Two years on from our residency at Nexus Art Café, during which we reproduced three episodes of the lost adventure serial UNIVERSAL EAR, we return to the same little back room to do it all again for a fourth episode – Banned Insubstance. After four days of painting, gluing and bending the set and props together, today is to be the first day of shooting, in theory, if we can fight through the mess.
The first figure to join me on set this morning is Jennifer Jordan – sometime UNIVERSAL EAR guest star, and guest runner/sticker-onner/soundie for Banned Insubstance. She takes me by surprise as I am staring, apparently into space, but in fact at our mobile foliage unit, a mass of cardboard leaves attached to a wheely clothes rail, which has fallen apart overnight. The idea behind the mobile foliage unit – or MFU – is that with limited studio space, rather than film the script’s walking contest with a pan or wide shot of the actors in motion, we will have the actors walk on the spot and repeatedly wheel the background past them to create the impression of progress. We will we see if this works tomorrow, when we film the big finale race scene with guest star Garth Williams. Meantime, no-one wants to touch the MFU, its emotional temperament being such that even looking at it the wrong way can cause an avalanche of carefully glued leaves.
Lockwood checks in, then “On The” Mike Cacioppo, but we feel obliged to wait for Nexus boss (and thus our Executive Producer) Jenny O. to appear, given that she knows where all the junk we need to shift should go and it would be rude to sing the company anthem without her. Waiting, the conversation turns to ‘hair’, and our emotional connections with same prove an unexpected ice-breaking exercise. Among the four of us:
One has cut all their hair off partially on the advice of a bodiless ‘presence’;
One has grown a moustache out of boredom and worn it around town for a single day to see how it felt before shaving it off again;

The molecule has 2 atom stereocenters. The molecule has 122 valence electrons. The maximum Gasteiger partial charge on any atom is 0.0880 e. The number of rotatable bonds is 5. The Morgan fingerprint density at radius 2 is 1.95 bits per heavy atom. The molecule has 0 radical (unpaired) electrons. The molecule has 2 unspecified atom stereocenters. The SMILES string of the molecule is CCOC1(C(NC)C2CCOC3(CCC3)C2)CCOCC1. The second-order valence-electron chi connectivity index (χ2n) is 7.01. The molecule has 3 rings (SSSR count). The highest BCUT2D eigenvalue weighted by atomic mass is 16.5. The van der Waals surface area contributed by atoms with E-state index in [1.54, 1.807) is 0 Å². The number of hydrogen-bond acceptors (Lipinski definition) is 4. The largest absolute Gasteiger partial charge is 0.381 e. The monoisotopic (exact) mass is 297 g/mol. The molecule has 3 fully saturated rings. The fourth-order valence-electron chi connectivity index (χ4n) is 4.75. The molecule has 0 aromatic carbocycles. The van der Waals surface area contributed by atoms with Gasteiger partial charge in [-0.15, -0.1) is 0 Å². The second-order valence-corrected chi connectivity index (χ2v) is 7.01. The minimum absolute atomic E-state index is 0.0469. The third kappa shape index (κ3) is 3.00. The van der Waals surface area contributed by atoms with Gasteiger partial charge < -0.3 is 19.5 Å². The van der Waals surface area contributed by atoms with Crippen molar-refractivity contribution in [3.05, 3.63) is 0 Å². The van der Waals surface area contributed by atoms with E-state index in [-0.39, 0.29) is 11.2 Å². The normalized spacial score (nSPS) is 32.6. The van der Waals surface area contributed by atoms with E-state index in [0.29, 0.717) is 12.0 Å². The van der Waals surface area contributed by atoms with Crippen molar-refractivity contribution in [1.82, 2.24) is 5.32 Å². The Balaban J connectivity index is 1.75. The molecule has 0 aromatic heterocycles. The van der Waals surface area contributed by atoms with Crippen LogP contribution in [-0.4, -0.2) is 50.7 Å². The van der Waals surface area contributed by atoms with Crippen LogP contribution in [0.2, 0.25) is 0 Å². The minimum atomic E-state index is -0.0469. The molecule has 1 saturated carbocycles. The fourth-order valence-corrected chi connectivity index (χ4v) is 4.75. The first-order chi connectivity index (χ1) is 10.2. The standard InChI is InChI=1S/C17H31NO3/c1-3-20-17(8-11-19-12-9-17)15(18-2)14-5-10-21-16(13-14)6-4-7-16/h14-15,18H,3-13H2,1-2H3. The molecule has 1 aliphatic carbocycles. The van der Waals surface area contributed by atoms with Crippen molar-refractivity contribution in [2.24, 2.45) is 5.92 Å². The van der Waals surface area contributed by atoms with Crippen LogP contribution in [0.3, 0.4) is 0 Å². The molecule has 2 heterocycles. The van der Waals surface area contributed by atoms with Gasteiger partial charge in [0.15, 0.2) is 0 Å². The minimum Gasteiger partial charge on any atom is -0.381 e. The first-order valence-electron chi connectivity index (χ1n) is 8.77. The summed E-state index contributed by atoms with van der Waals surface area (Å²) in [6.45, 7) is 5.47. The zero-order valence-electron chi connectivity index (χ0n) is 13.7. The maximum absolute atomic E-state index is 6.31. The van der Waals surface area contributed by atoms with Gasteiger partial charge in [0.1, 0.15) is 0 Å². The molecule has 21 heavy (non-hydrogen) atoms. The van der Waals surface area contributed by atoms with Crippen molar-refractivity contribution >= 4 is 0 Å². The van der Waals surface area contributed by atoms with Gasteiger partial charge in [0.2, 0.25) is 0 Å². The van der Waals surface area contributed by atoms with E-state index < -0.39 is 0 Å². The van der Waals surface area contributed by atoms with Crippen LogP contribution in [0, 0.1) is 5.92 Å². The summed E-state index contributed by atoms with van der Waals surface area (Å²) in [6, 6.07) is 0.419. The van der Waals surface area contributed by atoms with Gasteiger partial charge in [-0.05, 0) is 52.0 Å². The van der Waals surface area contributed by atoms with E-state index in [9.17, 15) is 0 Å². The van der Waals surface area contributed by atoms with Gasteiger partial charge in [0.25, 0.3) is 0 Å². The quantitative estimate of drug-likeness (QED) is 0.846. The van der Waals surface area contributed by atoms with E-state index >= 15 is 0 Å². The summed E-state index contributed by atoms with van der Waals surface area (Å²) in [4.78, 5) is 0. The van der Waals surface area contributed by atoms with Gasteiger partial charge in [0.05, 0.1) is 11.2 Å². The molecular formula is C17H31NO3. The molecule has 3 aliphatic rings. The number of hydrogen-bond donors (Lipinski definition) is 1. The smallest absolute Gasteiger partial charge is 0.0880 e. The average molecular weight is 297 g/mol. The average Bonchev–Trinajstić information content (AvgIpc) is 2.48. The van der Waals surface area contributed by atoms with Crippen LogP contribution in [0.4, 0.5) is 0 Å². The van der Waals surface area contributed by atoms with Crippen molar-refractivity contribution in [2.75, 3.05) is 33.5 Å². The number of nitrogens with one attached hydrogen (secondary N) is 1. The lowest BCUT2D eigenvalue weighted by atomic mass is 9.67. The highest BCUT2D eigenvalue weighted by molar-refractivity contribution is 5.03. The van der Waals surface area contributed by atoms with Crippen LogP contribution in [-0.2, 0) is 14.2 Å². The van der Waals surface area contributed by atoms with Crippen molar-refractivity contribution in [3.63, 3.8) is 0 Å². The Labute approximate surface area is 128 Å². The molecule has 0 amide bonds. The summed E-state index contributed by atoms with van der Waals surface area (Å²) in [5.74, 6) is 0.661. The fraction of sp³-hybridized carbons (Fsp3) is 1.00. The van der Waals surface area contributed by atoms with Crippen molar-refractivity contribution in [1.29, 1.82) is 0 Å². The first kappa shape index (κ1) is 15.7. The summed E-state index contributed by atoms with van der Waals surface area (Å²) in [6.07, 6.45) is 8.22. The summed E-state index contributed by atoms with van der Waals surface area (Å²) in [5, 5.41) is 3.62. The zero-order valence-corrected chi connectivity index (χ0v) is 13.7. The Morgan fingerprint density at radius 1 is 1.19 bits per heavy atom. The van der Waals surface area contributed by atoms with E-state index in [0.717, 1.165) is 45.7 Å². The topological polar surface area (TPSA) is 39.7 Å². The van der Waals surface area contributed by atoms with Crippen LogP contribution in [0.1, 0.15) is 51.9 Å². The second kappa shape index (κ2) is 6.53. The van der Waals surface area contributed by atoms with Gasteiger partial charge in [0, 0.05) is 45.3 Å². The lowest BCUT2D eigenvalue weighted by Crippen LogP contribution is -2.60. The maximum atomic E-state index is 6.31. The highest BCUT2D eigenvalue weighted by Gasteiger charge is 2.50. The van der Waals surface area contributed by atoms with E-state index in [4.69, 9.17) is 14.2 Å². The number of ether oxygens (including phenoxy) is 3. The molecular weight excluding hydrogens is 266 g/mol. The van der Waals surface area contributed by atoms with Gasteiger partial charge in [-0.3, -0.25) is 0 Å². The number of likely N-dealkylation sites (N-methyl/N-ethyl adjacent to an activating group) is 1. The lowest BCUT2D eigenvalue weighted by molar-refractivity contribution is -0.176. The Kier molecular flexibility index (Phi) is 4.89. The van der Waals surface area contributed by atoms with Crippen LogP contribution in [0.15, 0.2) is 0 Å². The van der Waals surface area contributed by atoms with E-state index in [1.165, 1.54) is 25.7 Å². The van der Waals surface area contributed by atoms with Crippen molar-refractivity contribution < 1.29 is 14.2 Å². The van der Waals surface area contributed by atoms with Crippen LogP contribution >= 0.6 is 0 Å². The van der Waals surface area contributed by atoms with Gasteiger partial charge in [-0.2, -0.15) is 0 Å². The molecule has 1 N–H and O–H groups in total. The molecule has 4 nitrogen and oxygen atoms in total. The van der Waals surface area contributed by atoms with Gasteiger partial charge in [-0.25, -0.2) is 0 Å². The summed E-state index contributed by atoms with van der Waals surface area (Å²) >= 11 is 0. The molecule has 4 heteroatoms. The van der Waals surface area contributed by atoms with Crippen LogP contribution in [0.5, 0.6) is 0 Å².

A third has accidentally deoderized their pits with TCP having arrived at a stranger’s party stinking of BO;
And the final one has re-stickered all the creams and potions in their bathroom having grown sick of the brand labels.
This is the core of our dream team for the week.
Jenny O. arrives and refuses to join in the company anthem. But she will fight a few fights on our behalf as the day progresses and her loyalty to the organisation is not in question.
The remainder of the morning is spent wrestling with the MFU and finishing off 22nd century Olympia’s grass (paper) race track. In the afternoon, for the sake of morale, we decide we should definitely film something, so we begin to rebuild Stampy’s – a corner of the postal service’s members-only club, from where our hero Harley Byrne introduces each episode. Part of this intro is to be made up of re-used shots from previous intros, so it is imperative we make it look the same as when we last shot here two years ago. The bike in the background of the shot has since been stolen though, so we decide to take its absence as an acceptable continuity error. However, on surveying the café out front for the comfy chair Byrne previously spoke from, they seem to have grown so as to be impossible to squeeze through the studio doors. Spotting a smaller model of the comfy chair hidden beneath a customer, we decide to wait out her departure. Time is money, but on a £200 shoot we’re only talking small change here.
With a little further difficulty – mainly getting various bits of set to stay where they should – we’re ready to roll, and all that stands in our way is our indulgence of lead actor Lockwood’s new technique, as learned from Brian Astbury. It involves repeating his lines again and again whilst engaged in ‘right brain’ activities – controlled breathing, press ups against the wall, beating the crap out of the Nexus teddy bear – so as to free his subconscious to respond spontaneously to the script’s action. In fact, it makes him a bit cocky so I attempt to puncture his performance with various distractions, such as air traffic controlling Mike’s boom pole into Lockwood’s face. At one point I am paralysed by overwhelming déjà vu, until someone points out that we did in fact do exactly the same as this on the set we’ve replicated two years ago (sans boom pole). The idea is this time we can use all the lessons we learnt last time and achieve a more desirable state of imperfection: having achieved this, we’ll leave our Nexus methodology behind and start from scratch elsewhere for the next episode.